Thursday, August 18, 2011

Review - My Teacher Flunked the Planet by Bruce Coville

Short review: Kids save the Earth from alien judgment with some fairly heavy handed social commentary thrown in.

Humans are evil
Nasty, violent, and cruel
But it's not our fault

Full review: My Teacher Flunked the Planet is the last book in the My Teacher Is an Alien series. I didn't have the earlier books when I read it the first time, but that did not prove to be a significant impediment to enjoying this book due to the concise summary of previous events at the start of the book.

Peter, the human protagonist of the book, having previously uncovered the fact that reasonably benign aliens have replaced some of his teachers, left Earth to learn from the aliens, had his brain removed, studied and replaced, learns that the Intergalacatic Council of aliens has come to believe that humans are too dangerous to allow into space, and will either have their technology cut off, or simply be eliminated. Peter, and two other human children from earlier books - the smart and sweet Susan, and the former bully turned supergenius Duncan - are sent to Earth with three aliens to find a way to prove to the council that humanity doesn't deserve to be eliminated.

At this point, Coville lays on some fairly heavy handed social commentary, as the kids are whisked about the world to witness the worst humans can offer - war, famine, cruelty, indifference to suffering, and so on. Duncan is found by the police and taken away from the group, triggering nasty anti-alien riots. (One oddity in the book is that apparently making Duncan a supergenius also made him nicer, which I don't think follows. Sure, the book gives lip service to the idea that making someone smart doesn't necessarily make them nice, but Duncan, in practice, seems to have been reformed by his brain enhancement. Of the messages contained in the book, I'm least comfortable with the idea that smarter people are nicer).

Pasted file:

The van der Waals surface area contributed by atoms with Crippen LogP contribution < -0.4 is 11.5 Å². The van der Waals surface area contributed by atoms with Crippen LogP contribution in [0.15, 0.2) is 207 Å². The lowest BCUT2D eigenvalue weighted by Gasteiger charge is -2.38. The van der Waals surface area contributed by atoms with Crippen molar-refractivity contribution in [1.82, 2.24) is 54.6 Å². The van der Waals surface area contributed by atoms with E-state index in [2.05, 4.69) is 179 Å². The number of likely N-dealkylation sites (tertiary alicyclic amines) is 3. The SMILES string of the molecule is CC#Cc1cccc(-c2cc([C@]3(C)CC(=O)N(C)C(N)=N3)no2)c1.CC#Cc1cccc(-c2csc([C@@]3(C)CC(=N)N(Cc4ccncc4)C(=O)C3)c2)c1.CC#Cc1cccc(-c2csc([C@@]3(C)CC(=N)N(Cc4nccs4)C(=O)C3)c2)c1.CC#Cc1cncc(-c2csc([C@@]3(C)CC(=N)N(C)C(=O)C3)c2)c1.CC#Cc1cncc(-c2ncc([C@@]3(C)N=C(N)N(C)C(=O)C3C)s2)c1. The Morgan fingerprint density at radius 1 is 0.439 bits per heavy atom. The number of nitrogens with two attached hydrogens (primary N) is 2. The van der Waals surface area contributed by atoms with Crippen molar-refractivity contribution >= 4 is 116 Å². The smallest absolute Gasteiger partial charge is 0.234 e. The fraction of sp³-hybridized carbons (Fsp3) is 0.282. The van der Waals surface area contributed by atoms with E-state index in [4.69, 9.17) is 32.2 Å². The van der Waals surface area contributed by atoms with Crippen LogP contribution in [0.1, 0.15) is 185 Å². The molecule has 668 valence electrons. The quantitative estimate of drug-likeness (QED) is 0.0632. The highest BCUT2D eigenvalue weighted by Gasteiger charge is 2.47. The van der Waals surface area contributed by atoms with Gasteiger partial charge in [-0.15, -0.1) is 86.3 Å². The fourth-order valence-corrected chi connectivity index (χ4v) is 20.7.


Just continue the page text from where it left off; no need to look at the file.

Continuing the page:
Just when everything seems lost, Coville throws in what seems to be a deus ex machina ending, as the root cause of humanity's violence and anger is revealed - and it turns out it really isn't our fault. This, to me, undermines the plot of the book: humans aren't redeemed by anything we do, we are redeemed because we have special powers that were previously undiscovered. The message of the book, showing the human costs of violence and indifference, and that humanity is (or should regard themselves as) interconnected, is laudable. Oddly, for a book that deals with such a serious subject, the book is quite humorous too. But the clumsy execution at the end of the book reduces what could have been an excellent book to merely an average one.

Previous book in the series: My Teacher Glows in the Dark

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